The sun was shining brightly as a signifier that Hurricane Irene was over as Mayor Michael Nutter (D), Gov. Tom Corbett (R) and a handful of other local officials gathered for a press conference Sunday evening.
If it wasn’t for the Schuylkill River still overflowing above Kelly Drive, you might not have known the storm took place at all. Nutter was applauding police, PECO employees and clean-up crews for the hours of work they had put in during and after the hurricane.
“PECO really has been kicking it out, with about 4,000 people on the ground. They brought people in days ago to get ready for this event. They’ve been turning that service back on throughout the day,” Nutter said.
He added that there are still some heavy winds, and more trees might go down through the night.
“Trees are still going down and knocking others out of service. They will get to you, it may take a little while, but they are doing everything possible,” Nutter said.
Corbett recognized the 1,600 members of the National Guard, who came to help the city and surrounding counties while it was under a state of emergency.
“A lot of these men and women are out there today have also served over in Iraq and Afghanistan. They’re really truly somewhat volunteers,” the governor said. “And from across the state, you have volunteers that came here to Philadelphia and went over to Allentown and Bucks County and Wyoming County. The vast majority of people who are working as rescue people are volunteers and I think we all need to give them a round of applause and thanks for what they do.”
The officials at the conference, including Reps. Allyson Schwartz (D-Montgomery) and Chaka Fattah (D-Philadelphia) also thanked workers and volunteers, but pointed out that there are still some places that are recovering. Main Street in Manayunk, Kelly Drive and parts of Northeast Philadelphia are still seeing flooding, as are river communities in Montgomery and Chester counties. Many Pennsylvanians evacuated still cannot return home or are without power.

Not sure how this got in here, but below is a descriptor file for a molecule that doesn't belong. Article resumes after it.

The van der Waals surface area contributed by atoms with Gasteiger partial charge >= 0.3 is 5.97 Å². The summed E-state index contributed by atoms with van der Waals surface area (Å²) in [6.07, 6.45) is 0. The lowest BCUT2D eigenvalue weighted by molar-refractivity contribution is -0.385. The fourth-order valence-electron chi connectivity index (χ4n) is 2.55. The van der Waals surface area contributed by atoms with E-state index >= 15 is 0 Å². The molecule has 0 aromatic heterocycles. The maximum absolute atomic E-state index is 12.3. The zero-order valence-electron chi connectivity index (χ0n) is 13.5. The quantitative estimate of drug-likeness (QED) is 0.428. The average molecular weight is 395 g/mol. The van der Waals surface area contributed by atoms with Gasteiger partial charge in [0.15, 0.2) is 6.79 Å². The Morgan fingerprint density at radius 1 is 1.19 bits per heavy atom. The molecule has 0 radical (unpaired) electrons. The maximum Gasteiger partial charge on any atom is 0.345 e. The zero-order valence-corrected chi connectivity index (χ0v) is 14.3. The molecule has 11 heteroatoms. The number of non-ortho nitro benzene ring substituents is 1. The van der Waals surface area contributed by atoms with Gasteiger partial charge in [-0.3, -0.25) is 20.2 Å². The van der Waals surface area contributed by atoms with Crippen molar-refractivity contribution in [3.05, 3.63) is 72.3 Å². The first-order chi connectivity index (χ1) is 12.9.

Earlier in the day, Corbett told reporters in Harrisburg that he asked President Barack Obama to declare an emergency in the state, and specifically in Bucks, Chester, Delaware, Lehigh, Montgomery, Northampton and Philadelphia counties, among others, according to ABC27.com.
There was a silver lining in the few clouds left over Philadelphia Sunday evening. Mayor Nutter said that SEPTA services are running again, full trash service will be available Monday, and that city employees will return to work Monday, as well. He said Philadelphians reacted to the storm warnings well, and he was proud of the citizens.
“When folks pay attention, when they do what we ask them to do, when everyone’s engaged and involved, you see the positive things that can happen, even in a time of potential great tragedy. This is a testament to the citizens of the great city of Philadelphia,” Nutter said.